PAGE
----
7. Hey I thoroughly enjoyed what you had to say to class the other day! I have probably never met anyone as focused, hard working and determined as you. I think, to answer the ethical question raised, that it seems that when you are climbing, the question raised is not whether or not you are risking your life for this turns the concept negative. However, it is amazing to me how it appears that when you are climbing you feel as if you are truly living! I also see a respect payed towards your son as well and how much you care about him. Again, it was a real pleasure to hear all your incredible stories. Thanks you so much for coming!

    Comment by Eric Durham — October 13, 2008 @ 6:56 pm

  8. Hi just wanted to repeat what all of my classmates have said in thanking you for coming in to speak with our class on thursday! It is one thing to read the books and hear the stories, but it is something completely different to have someone telling you about their experiences in person. I loved hearing your insight into the meaning and ethics behind climbing, because we have been reading this stories of climbers that seem to be too caught up in climbing to take a step back the way you have done. It was really interesting to hear you talk about the selfishness associated with the practice of rock climbing once you have a family or dependents.

    Thanks again! I’m so glad that you stopped back by boulder on your trip climbing around the world and I hope that the rest of your year is fantastic!

    -Susanna Moore

    Comment by Susanna Moore — October 13, 2008 @ 9:11 pm

  9. Many thanks for coming and speaking to our class! The many tales of your struggles and your ability to persevere through the difficult times you’ve experienced were definitely an inspiration. Your knowledge on mountain climbing and what it means to be truly dedicated to a cause has enlightened me, not only on mountaineering, but also on my own goals. Have fun on the rest of your journey, wherever your climbing ropes may take you. Once again, thanks.

    Comment by Tianyi Lu — October 13, 2008 @ 9:32 pm

  10. Thank you very much for coming in to speak to us about the degree of ambition required for climbing. Your stories help put the lessons we learn in class into perspective. I was fascinated to hear of the exotic locations that climbing took you to, but even more intrigued about your decision to give up Himalayan climbs after the birth of your son. Your choice to put your family first is an inspiration and shows that although personal accomplishments are great the things that stay close to your heart will always be most important. I have the utmost respect for your achievements as a climber and one day I hope to have amazing stories, similar to yours, that I can reflect on for the rest of my life. Thanks again for speaking to our class!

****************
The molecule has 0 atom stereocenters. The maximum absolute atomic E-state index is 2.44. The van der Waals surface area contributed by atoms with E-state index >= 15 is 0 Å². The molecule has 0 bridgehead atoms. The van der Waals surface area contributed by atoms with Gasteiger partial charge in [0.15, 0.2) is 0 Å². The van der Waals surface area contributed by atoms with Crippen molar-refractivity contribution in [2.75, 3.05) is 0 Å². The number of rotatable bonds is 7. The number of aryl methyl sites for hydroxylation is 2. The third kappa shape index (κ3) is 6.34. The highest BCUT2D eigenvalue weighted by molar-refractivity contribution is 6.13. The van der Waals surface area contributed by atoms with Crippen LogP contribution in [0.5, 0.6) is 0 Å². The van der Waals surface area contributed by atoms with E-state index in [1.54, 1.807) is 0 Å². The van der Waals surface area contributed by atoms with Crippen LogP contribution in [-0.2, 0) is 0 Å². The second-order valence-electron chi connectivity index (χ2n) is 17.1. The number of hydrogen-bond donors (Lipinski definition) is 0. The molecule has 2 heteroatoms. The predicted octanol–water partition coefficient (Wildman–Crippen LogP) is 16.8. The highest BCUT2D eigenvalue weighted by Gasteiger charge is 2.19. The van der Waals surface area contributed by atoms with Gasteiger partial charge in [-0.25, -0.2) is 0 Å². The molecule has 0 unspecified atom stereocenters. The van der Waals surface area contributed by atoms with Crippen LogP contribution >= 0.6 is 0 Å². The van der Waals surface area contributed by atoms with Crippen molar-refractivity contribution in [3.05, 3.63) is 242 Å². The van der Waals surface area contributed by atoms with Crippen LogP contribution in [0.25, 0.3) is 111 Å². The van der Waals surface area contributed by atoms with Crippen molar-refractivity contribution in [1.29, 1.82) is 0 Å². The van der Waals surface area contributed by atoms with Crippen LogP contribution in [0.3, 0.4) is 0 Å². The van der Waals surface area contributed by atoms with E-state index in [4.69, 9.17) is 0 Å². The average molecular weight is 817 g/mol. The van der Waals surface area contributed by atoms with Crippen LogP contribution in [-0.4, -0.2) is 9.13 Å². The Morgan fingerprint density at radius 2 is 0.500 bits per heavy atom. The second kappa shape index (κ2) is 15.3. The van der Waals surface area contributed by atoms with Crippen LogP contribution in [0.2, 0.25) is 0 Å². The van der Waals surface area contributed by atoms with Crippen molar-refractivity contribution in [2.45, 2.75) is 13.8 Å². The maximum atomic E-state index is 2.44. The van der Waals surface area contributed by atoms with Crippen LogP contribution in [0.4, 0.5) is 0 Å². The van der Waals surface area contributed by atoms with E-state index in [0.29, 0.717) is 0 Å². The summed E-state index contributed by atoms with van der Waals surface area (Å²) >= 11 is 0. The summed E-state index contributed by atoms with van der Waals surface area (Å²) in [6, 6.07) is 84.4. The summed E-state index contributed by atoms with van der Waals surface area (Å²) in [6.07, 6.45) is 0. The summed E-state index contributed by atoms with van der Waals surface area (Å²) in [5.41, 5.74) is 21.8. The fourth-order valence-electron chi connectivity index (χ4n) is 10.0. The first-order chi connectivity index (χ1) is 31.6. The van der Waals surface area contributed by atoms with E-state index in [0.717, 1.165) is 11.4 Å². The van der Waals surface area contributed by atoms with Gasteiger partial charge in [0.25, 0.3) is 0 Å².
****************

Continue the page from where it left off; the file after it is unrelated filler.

Comment by Kevin Chansky — October 13, 2008 @ 9:40 pm

  11. It was both interesting and inspirational to hear what you had to say about your impressive climbing career. It was very exciting to meet someone who participated in the Yosemite climbing scene during the golden age. Thank you very much for taking the time to come and share it with us. I think it’s awesome that your passion for climbing is still such a big part of your life. Enjoy the remainder of your climbing world tour!

    Comment by Jill Carlile — October 14, 2008 @ 10:45 am

  12. Unfortunately I was not able to see you speak in class; however, I was able to read your work. It was fascinating reading “Wall Without Balls” and to get the perspective of a trailblazer such as yourself. I wish I could’ve seen you in person, but I would still like to thank you for coming and speaking.

    Comment by Jordan Salzman — October 15, 2008 @ 8:06 pm

  13. Thanks for coming to our class! I know that we all loved hearing about your experiences, they were intriguing and admirable. I cannot believe how much you have dealt with and how strong you are when it comes to losing people close to you. I admire your courage and respect the fact that you stopped climbing such dangerous mountains. I loved the fact that climbing was not your entire life, but just something that you love to do. It was nice hearing from someone who loved to climb, but also had a family and lot’s of work experience. Thanks again for coming, we really enjoyed it.

    Comment by Vicky Grunberg — October 16, 2008 @ 10:34 am

  14. I would like to thank you very much for coming to class to speak and answer all of our questions. I thoroughly enjoyed your stories about climbing in amazing places like the Himalayas and Yosemite National Park. Your stories about the dangers of rock climbing and the friends you have lost made me respect you and your strength of character very much. You seem like a great mother and a great person. Thanks again.

    Comment by Sam Ecenia — October 19, 2008 @ 12:10 pm

  15. I really enjoyed learning about your life’s work. I think your background in biology and your path to climbing provided very useful insight to us seeing as we are just starting to figure out what we want to get out of our lives. From what I heard about your relationship with your son and other climbers, it is clear to me that your life’s passion is something that we should all strive for in our own lifetimes. To have accomplished so much and still going strong is an inspiration to us all. Thanks for coming in!

    Comment by Hank Williams — October 20, 2008 @ 7:58 pm

  16. Thank you for coming to our class and delivering a very interesting speech. Though I am not a part of the climbing world, I know can understand why some climbers love it so much. It was really nice to hear about your personal experiences around the world. Your life story is most certainly one that caught my attention immediately.

    Comment by Josh Cherniack — October 21, 2008 @ 4:33 pm